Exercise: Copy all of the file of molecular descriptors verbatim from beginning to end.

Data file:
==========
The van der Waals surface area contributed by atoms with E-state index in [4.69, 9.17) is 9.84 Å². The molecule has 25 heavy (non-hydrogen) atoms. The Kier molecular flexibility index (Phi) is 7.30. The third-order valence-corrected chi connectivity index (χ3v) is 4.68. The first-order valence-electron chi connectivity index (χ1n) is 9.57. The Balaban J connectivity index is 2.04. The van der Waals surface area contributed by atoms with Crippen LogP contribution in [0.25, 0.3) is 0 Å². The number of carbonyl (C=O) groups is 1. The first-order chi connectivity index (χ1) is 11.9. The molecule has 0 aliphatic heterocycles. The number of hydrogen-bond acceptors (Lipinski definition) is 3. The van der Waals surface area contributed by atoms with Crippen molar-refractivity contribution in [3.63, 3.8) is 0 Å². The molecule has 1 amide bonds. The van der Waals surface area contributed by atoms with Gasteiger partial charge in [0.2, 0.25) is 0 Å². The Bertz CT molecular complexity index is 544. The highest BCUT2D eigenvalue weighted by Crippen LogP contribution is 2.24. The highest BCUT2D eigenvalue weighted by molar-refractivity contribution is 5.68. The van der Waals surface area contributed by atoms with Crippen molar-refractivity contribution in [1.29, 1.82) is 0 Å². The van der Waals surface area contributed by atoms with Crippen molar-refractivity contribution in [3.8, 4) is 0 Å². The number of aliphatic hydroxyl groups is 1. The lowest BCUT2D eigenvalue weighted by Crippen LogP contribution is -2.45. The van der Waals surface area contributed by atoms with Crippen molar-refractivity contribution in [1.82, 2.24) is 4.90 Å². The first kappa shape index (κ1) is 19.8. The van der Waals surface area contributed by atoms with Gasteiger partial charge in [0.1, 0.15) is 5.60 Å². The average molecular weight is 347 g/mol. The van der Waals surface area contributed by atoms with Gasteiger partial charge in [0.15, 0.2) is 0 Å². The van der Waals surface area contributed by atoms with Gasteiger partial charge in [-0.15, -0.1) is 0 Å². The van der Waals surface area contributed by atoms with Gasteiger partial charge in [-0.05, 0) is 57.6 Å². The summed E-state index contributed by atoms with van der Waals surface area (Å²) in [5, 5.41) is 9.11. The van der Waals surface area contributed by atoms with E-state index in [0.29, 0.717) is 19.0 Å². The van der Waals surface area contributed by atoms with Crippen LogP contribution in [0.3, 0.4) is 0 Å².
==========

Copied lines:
The van der Waals surface area contributed by atoms with E-state index in [4.69, 9.17) is 9.84 Å². The molecule has 25 heavy (non-hydrogen) atoms. The Kier molecular flexibility index (Phi) is 7.30. The third-order valence-corrected chi connectivity index (χ3v) is 4.68. The first-order valence-electron chi connectivity index (χ1n) is 9.57. The Balaban J connectivity index is 2.04. The van der Waals surface area contributed by atoms with Crippen LogP contribution in [0.25, 0.3) is 0 Å². The number of carbonyl (C=O) groups is 1. The first-order chi connectivity index (χ1) is 11.9. The molecule has 0 aliphatic heterocycles. The number of hydrogen-bond acceptors (Lipinski definition) is 3. The van der Waals surface area contributed by atoms with Crippen molar-refractivity contribution in [3.63, 3.8) is 0 Å². The molecule has 1 amide bonds. The van der Waals surface area contributed by atoms with Gasteiger partial charge in [0.2, 0.25) is 0 Å². The Bertz CT molecular complexity index is 544. The highest BCUT2D eigenvalue weighted by Crippen LogP contribution is 2.24. The highest BCUT2D eigenvalue weighted by molar-refractivity contribution is 5.68. The van der Waals surface area contributed by atoms with Crippen molar-refractivity contribution in [1.29, 1.82) is 0 Å². The van der Waals surface area contributed by atoms with Crippen molar-refractivity contribution in [3.8, 4) is 0 Å². The number of aliphatic hydroxyl groups is 1. The lowest BCUT2D eigenvalue weighted by Crippen LogP contribution is -2.45. The van der Waals surface area contributed by atoms with Crippen molar-refractivity contribution in [1.82, 2.24) is 4.90 Å². The first kappa shape index (κ1) is 19.8. The van der Waals surface area contributed by atoms with Gasteiger partial charge in [0.1, 0.15) is 5.60 Å². The average molecular weight is 347 g/mol. The van der Waals surface area contributed by atoms with Gasteiger partial charge in [0.15, 0.2) is 0 Å². The van der Waals surface area contributed by atoms with Gasteiger partial charge in [-0.15, -0.1) is 0 Å². The van der Waals surface area contributed by atoms with Gasteiger partial charge in [-0.05, 0) is 57.6 Å². The summed E-state index contributed by atoms with van der Waals surface area (Å²) in [5, 5.41) is 9.11. The van der Waals surface area contributed by atoms with E-state index in [0.29, 0.717) is 19.0 Å². The van der Waals surface area contributed by atoms with Crippen LogP contribution in [0.3, 0.4) is 0 Å².